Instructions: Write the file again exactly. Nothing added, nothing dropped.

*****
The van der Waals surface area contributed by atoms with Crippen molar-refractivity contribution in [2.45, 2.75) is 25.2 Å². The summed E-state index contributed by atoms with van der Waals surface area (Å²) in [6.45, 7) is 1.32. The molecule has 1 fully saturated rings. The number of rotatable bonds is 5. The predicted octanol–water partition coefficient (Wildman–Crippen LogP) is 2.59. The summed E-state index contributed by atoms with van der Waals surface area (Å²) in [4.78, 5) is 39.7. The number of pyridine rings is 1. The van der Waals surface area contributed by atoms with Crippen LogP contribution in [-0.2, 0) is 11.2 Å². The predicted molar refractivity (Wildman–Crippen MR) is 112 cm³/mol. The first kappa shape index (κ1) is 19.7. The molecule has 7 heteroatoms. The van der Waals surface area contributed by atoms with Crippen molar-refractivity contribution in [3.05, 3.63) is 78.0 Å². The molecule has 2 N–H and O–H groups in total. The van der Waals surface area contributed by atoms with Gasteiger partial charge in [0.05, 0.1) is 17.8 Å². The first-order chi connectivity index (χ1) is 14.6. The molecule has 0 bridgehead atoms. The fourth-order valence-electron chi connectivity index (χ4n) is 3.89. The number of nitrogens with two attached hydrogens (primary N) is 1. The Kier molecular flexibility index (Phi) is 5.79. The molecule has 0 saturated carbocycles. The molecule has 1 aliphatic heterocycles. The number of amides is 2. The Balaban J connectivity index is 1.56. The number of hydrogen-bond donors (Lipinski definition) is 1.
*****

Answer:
The van der Waals surface area contributed by atoms with Crippen molar-refractivity contribution in [2.45, 2.75) is 25.2 Å². The summed E-state index contributed by atoms with van der Waals surface area (Å²) in [6.45, 7) is 1.32. The molecule has 1 fully saturated rings. The number of rotatable bonds is 5. The predicted octanol–water partition coefficient (Wildman–Crippen LogP) is 2.59. The summed E-state index contributed by atoms with van der Waals surface area (Å²) in [4.78, 5) is 39.7. The number of pyridine rings is 1. The van der Waals surface area contributed by atoms with Crippen LogP contribution in [-0.2, 0) is 11.2 Å². The predicted molar refractivity (Wildman–Crippen MR) is 112 cm³/mol. The first kappa shape index (κ1) is 19.7. The molecule has 7 heteroatoms. The van der Waals surface area contributed by atoms with Crippen molar-refractivity contribution in [3.05, 3.63) is 78.0 Å². The molecule has 2 N–H and O–H groups in total. The van der Waals surface area contributed by atoms with Gasteiger partial charge in [0.05, 0.1) is 17.8 Å². The first-order chi connectivity index (χ1) is 14.6. The molecule has 0 bridgehead atoms. The fourth-order valence-electron chi connectivity index (χ4n) is 3.89. The number of nitrogens with two attached hydrogens (primary N) is 1. The Kier molecular flexibility index (Phi) is 5.79. The molecule has 0 saturated carbocycles. The molecule has 1 aliphatic heterocycles. The number of amides is 2. The Balaban J connectivity index is 1.56. The number of hydrogen-bond donors (Lipinski definition) is 1.